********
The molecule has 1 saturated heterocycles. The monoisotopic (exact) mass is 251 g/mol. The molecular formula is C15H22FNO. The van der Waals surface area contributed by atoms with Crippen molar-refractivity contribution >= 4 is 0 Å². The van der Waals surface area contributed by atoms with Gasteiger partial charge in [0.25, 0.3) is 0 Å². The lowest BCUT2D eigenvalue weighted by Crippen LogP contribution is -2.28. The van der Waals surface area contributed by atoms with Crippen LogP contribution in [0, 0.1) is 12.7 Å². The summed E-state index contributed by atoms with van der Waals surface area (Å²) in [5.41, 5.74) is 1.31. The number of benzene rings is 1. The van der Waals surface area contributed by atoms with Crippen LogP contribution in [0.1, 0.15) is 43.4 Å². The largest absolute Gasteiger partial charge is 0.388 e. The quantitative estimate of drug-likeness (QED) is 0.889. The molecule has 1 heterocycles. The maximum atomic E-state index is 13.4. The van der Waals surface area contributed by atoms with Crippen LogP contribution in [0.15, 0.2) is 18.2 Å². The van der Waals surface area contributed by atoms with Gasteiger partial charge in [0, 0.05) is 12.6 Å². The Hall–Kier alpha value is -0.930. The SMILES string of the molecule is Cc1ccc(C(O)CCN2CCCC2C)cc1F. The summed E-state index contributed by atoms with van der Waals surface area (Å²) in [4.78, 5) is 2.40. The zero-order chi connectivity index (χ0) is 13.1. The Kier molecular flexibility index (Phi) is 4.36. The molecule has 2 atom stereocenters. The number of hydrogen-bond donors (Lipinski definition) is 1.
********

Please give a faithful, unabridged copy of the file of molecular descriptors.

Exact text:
The molecule has 1 saturated heterocycles. The monoisotopic (exact) mass is 251 g/mol. The molecular formula is C15H22FNO. The van der Waals surface area contributed by atoms with Crippen molar-refractivity contribution >= 4 is 0 Å². The van der Waals surface area contributed by atoms with Gasteiger partial charge in [0.25, 0.3) is 0 Å². The lowest BCUT2D eigenvalue weighted by Crippen LogP contribution is -2.28. The van der Waals surface area contributed by atoms with Crippen LogP contribution in [0, 0.1) is 12.7 Å². The summed E-state index contributed by atoms with van der Waals surface area (Å²) in [5.41, 5.74) is 1.31. The number of benzene rings is 1. The van der Waals surface area contributed by atoms with Crippen LogP contribution in [0.1, 0.15) is 43.4 Å². The largest absolute Gasteiger partial charge is 0.388 e. The quantitative estimate of drug-likeness (QED) is 0.889. The molecule has 1 heterocycles. The maximum atomic E-state index is 13.4. The van der Waals surface area contributed by atoms with Crippen LogP contribution in [0.15, 0.2) is 18.2 Å². The van der Waals surface area contributed by atoms with Gasteiger partial charge in [0, 0.05) is 12.6 Å². The Hall–Kier alpha value is -0.930. The SMILES string of the molecule is Cc1ccc(C(O)CCN2CCCC2C)cc1F. The summed E-state index contributed by atoms with van der Waals surface area (Å²) in [4.78, 5) is 2.40. The zero-order chi connectivity index (χ0) is 13.1. The Kier molecular flexibility index (Phi) is 4.36. The molecule has 2 atom stereocenters. The number of hydrogen-bond donors (Lipinski definition) is 1.